Over the weekend we traveled to the Pate Hollow Trail in Bloomington and it turned into a great little hike. The weather was about as perfect as it could get for this time of year and since the trail lays across very clay-like soil it wasn’t muddy except in a few areas close to stream crossing even though it was raining steadily for most of the hike. This was also the first occasion that someone else has shown up for one of our scheduled hikes.
Since we founded Free Range Hiking at the beginning of the year we’ve been doing our best to try and share our love of hiking and the outdoors with people in the areas that we hike by setting up a Meetup group and weekly events associated with the Free Range Hiking Facebook page https://www.facebook.com/freerangehiking/?ref=hl. So today Dave from our Meetup group and his Yellow Lab Corbin decided to show us how Hiking is supposed to be done. Corbin absolutely loves being on the trail and checking out anything that moves in the underbrush as they hike. Dave has been out to a lot of the places that we’ve hit in Morgan Monroe, he also suggested some other nearby trails that he hikes regularly. Dave has been actively hiking for a lot longer than we have and had no problem burning my legs out as he was leading the hike for the first half.
The funny thing is that you don’t really take your speed into account when you’re hiking as a pair or on your own. But when you hike with someone new you start to think more about your speed versus their speed. If you’re a fast hiker, you probably don’t like to be slowed down and if you’re a slow hiker, trying to keep up can be a real challenge. On this occasion I stopped a few times to snap pictures only to turn around and see that they had left me in the dust. But it was a fun experience and definitely put into perspective where we actually need to be before we try to take on the Appalachian Trail. After starting at about 10:45 because a little delay in finding the actual trail head we made it through the 7.7 mile loop and back to the cars right around 1:30 making this the fastest hike that we’ve completed yet. I try not to think about time from start to finish so much while I’m out there, instead I like to enjoy the scenery and the serenity of the forest and take in the moment. But every once in a while it’s cool to see how quickly you can get through a rugged trail when you’re pushing yourself. I know there are a lot of people that could do those miles faster. But we’ve come a long way since the beginning of the year and we’re only going to continue to get better.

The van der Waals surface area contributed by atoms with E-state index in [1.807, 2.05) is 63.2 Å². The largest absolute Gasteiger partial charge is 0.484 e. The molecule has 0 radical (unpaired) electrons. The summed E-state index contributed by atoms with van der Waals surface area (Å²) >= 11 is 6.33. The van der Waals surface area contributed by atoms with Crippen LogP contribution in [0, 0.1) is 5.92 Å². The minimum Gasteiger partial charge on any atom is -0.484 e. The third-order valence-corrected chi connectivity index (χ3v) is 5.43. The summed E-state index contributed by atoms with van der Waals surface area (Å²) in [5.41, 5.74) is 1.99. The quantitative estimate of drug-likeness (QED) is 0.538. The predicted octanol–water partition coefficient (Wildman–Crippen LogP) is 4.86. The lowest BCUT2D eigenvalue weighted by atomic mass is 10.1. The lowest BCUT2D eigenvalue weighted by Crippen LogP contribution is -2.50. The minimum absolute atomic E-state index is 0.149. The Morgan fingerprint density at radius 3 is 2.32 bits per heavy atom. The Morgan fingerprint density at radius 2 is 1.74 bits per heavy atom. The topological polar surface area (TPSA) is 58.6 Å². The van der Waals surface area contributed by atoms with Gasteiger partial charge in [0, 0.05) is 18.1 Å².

Until next time,